Best that this all remains confidential. Let's not discuss any of this with Mary or with anyone else. Share the correspondence only with us. Let us know what they want to do and when.
I've got no client, no wife, no country. Don't know what I'm doing or when - or who for.
You're doing it for your country, but your country doesn't know that yet.
What about my client, the other person in this equation? My guy.
Your guy? You mean the Russian? He's not your guy anymore, Counselor. Your guy is ...
[...] See more »
"And the Best Supporting Actor Oscar goes to... Mark Rylance"
There are combinations of film makers that make you confident, as you pay your ticket price, that you are not going to be terribly disappointed: Steven Spielberg directing; Tom Hanks taking the lead; Janusz Kaminski behind the camera; Michael Kahn editing and a Coen brothers script (with Matt Charmon (Suite Française)). And Bridge of Spies doesn't disappoint, particularly for someone of my more advanced years (I was born the year following the film's climatic events) who remembers well the terror of potential nuclear catastrophe that hung over the world through the 60's and 70's.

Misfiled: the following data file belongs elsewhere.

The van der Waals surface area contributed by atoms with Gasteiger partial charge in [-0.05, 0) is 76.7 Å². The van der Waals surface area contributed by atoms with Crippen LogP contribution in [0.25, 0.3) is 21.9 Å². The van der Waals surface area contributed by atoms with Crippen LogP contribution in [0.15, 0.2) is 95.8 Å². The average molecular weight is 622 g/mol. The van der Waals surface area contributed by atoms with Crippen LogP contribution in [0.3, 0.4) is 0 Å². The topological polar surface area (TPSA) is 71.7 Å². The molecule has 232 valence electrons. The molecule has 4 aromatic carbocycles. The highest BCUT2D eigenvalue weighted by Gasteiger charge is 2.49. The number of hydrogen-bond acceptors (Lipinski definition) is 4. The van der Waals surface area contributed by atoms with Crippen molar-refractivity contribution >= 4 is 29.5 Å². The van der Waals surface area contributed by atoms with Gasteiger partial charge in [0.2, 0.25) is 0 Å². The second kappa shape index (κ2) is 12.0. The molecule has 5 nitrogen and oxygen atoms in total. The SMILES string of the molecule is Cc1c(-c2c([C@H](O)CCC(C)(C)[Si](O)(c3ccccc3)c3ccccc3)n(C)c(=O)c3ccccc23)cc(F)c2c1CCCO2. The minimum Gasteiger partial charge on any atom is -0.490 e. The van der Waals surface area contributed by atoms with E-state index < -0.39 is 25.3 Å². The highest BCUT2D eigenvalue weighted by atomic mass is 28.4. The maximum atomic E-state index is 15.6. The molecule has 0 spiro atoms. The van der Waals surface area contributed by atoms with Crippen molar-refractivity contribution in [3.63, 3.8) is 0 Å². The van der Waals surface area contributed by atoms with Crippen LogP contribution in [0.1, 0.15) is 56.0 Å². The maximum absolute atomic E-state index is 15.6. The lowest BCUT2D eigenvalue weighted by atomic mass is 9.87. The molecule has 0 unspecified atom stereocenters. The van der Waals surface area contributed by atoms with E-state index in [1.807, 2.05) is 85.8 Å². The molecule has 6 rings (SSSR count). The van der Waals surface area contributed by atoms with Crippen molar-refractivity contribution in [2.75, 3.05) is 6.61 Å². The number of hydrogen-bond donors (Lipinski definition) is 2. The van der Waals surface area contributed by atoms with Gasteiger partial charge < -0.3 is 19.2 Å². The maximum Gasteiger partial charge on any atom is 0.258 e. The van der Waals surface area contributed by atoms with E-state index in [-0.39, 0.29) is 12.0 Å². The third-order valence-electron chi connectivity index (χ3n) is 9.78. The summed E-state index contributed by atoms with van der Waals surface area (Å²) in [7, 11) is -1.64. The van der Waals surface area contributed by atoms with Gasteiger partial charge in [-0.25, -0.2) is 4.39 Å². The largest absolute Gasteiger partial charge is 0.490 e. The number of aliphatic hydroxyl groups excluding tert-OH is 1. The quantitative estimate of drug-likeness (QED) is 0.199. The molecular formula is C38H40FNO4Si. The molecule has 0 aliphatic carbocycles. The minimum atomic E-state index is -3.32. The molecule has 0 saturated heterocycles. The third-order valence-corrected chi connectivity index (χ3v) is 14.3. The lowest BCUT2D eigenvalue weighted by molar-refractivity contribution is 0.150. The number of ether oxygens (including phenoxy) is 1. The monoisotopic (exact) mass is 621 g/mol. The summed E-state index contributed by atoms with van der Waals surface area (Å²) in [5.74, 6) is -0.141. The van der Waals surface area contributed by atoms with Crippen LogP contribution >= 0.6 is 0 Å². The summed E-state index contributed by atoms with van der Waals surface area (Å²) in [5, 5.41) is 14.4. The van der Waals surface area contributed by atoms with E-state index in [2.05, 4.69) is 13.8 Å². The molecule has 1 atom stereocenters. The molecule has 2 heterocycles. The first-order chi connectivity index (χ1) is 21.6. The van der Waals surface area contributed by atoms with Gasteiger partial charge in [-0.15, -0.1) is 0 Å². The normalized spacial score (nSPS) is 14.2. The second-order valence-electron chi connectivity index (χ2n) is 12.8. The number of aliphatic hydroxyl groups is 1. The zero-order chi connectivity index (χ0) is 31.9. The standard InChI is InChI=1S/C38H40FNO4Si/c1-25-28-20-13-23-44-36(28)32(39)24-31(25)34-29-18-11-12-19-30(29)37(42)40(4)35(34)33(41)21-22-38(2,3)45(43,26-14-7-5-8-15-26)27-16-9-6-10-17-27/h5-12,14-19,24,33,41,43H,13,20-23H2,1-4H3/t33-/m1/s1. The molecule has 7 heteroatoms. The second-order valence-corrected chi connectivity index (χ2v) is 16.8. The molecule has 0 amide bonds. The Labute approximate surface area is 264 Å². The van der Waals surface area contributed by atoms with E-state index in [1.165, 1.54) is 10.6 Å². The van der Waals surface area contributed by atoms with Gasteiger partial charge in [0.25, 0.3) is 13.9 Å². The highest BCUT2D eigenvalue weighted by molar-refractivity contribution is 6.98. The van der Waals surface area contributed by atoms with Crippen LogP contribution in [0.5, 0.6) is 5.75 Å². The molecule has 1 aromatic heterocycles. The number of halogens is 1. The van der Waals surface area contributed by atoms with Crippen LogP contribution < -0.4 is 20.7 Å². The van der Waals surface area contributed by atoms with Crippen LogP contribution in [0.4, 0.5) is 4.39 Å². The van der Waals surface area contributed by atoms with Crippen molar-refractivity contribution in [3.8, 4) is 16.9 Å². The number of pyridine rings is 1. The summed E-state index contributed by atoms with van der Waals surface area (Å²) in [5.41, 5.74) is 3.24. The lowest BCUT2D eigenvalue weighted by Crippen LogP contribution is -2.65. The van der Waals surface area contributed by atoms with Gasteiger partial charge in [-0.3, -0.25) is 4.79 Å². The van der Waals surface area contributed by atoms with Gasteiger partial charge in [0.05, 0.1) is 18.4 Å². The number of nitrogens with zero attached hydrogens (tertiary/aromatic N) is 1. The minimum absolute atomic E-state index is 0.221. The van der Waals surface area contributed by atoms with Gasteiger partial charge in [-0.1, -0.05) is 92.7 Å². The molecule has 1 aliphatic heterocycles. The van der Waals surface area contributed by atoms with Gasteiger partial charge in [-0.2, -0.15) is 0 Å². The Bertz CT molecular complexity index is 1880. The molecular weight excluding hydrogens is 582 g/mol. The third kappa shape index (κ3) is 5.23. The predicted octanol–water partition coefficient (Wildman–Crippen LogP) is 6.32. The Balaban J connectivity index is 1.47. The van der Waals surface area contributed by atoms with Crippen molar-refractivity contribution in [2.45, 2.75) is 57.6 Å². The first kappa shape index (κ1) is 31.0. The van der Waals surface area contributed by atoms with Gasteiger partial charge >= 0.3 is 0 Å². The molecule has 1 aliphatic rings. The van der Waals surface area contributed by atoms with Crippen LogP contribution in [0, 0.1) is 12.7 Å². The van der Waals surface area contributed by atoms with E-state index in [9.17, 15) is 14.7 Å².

In a story based on true events, Hanks plays James Donovan (diverging somewhat from reality here) as an insurance lawyer dragged by his firm into defending Rudolf Abel, the accused Soviet spy played exquisitely by British stage acting legend Mark Rylance. Against this backdrop, the international blue touch paper is about to be lit by the shooting down over Russia of Gary Powers (Austin Stowell from "Whiplash") in his U-2 spy plane (sorry – "article"). Donovan becomes instrumental in unofficially negotiating on behalf of the US government the release of Powers in East Berlin. The deal is jeopardized by his boy-scout tendencies to also want to help another US captive Frederic Pryor (Will Rogers).
I've read some negative reviews of this film in the papers that made me quite cross, describing it as "yawnsome" and "sanctimoniously dull". For me, nothing could be further from the truth and the packed Saturday night audience I saw this with seemed equally gripped from beginning to end, silent save for the odd laugh where some appropriate humor is weaved into the story.